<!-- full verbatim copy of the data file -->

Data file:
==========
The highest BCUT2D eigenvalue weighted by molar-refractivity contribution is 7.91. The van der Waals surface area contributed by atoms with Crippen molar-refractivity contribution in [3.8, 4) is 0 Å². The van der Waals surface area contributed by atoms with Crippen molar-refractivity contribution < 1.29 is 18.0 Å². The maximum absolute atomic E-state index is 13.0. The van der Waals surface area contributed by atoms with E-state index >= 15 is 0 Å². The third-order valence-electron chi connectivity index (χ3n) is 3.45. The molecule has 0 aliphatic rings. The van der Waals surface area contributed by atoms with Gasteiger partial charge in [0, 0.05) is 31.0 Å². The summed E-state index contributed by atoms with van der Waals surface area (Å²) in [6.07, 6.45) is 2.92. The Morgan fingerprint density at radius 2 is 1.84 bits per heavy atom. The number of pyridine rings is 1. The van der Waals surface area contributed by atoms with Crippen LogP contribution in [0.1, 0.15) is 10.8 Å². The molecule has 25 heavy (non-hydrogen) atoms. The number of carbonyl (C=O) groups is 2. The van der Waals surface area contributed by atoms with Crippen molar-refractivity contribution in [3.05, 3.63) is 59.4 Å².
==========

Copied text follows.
The highest BCUT2D eigenvalue weighted by molar-refractivity contribution is 7.91. The van der Waals surface area contributed by atoms with Crippen molar-refractivity contribution in [3.8, 4) is 0 Å². The van der Waals surface area contributed by atoms with Crippen molar-refractivity contribution < 1.29 is 18.0 Å². The maximum absolute atomic E-state index is 13.0. The van der Waals surface area contributed by atoms with E-state index >= 15 is 0 Å². The third-order valence-electron chi connectivity index (χ3n) is 3.45. The molecule has 0 aliphatic rings. The van der Waals surface area contributed by atoms with Gasteiger partial charge in [0, 0.05) is 31.0 Å². The summed E-state index contributed by atoms with van der Waals surface area (Å²) in [6.07, 6.45) is 2.92. The Morgan fingerprint density at radius 2 is 1.84 bits per heavy atom. The number of pyridine rings is 1. The van der Waals surface area contributed by atoms with Crippen LogP contribution in [0.1, 0.15) is 10.8 Å². The molecule has 25 heavy (non-hydrogen) atoms. The number of carbonyl (C=O) groups is 2. The van der Waals surface area contributed by atoms with Crippen molar-refractivity contribution in [3.05, 3.63) is 59.4 Å².